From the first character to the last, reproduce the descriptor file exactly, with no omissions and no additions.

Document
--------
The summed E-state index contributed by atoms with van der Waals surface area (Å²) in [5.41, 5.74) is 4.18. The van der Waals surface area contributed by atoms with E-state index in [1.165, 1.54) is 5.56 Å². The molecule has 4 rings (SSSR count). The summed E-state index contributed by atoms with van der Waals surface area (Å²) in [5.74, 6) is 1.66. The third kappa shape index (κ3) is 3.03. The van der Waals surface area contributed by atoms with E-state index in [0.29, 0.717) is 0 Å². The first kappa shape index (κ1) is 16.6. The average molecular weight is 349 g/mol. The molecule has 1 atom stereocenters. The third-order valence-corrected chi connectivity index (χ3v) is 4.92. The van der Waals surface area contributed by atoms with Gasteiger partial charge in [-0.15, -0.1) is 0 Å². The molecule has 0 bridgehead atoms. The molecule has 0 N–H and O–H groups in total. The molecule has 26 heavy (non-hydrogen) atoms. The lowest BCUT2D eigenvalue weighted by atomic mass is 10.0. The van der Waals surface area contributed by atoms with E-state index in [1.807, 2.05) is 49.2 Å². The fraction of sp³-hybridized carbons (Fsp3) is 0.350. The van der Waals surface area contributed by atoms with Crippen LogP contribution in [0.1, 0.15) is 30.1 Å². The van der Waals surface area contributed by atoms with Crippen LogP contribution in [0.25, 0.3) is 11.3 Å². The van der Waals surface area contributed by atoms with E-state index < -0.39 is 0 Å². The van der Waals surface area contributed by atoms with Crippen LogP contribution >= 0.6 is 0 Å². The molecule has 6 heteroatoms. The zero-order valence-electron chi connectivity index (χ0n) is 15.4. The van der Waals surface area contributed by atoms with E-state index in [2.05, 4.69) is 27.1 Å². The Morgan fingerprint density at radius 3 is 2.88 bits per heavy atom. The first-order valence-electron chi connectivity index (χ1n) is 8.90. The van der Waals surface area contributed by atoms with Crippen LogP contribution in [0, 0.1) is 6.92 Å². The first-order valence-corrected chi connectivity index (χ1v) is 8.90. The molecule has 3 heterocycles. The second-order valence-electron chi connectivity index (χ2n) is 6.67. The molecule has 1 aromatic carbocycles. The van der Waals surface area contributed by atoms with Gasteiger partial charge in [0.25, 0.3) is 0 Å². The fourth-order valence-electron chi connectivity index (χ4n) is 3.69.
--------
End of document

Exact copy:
The summed E-state index contributed by atoms with van der Waals surface area (Å²) in [5.41, 5.74) is 4.18. The van der Waals surface area contributed by atoms with E-state index in [1.165, 1.54) is 5.56 Å². The molecule has 4 rings (SSSR count). The summed E-state index contributed by atoms with van der Waals surface area (Å²) in [5.74, 6) is 1.66. The third kappa shape index (κ3) is 3.03. The van der Waals surface area contributed by atoms with E-state index in [0.29, 0.717) is 0 Å². The first kappa shape index (κ1) is 16.6. The average molecular weight is 349 g/mol. The molecule has 1 atom stereocenters. The third-order valence-corrected chi connectivity index (χ3v) is 4.92. The van der Waals surface area contributed by atoms with Gasteiger partial charge in [-0.15, -0.1) is 0 Å². The molecule has 0 bridgehead atoms. The molecule has 0 N–H and O–H groups in total. The molecule has 26 heavy (non-hydrogen) atoms. The lowest BCUT2D eigenvalue weighted by atomic mass is 10.0. The van der Waals surface area contributed by atoms with E-state index in [1.807, 2.05) is 49.2 Å². The fraction of sp³-hybridized carbons (Fsp3) is 0.350. The van der Waals surface area contributed by atoms with Crippen LogP contribution in [0.1, 0.15) is 30.1 Å². The van der Waals surface area contributed by atoms with Crippen LogP contribution in [0.25, 0.3) is 11.3 Å². The van der Waals surface area contributed by atoms with E-state index < -0.39 is 0 Å². The van der Waals surface area contributed by atoms with Crippen LogP contribution >= 0.6 is 0 Å². The molecule has 6 heteroatoms. The zero-order valence-electron chi connectivity index (χ0n) is 15.4. The van der Waals surface area contributed by atoms with E-state index in [2.05, 4.69) is 27.1 Å². The Morgan fingerprint density at radius 3 is 2.88 bits per heavy atom. The first-order valence-electron chi connectivity index (χ1n) is 8.90. The van der Waals surface area contributed by atoms with Crippen LogP contribution in [0, 0.1) is 6.92 Å². The first-order valence-corrected chi connectivity index (χ1v) is 8.90. The molecule has 3 heterocycles. The second-order valence-electron chi connectivity index (χ2n) is 6.67. The molecule has 1 aromatic carbocycles. The van der Waals surface area contributed by atoms with Gasteiger partial charge in [0.25, 0.3) is 0 Å². The fourth-order valence-electron chi connectivity index (χ4n) is 3.69.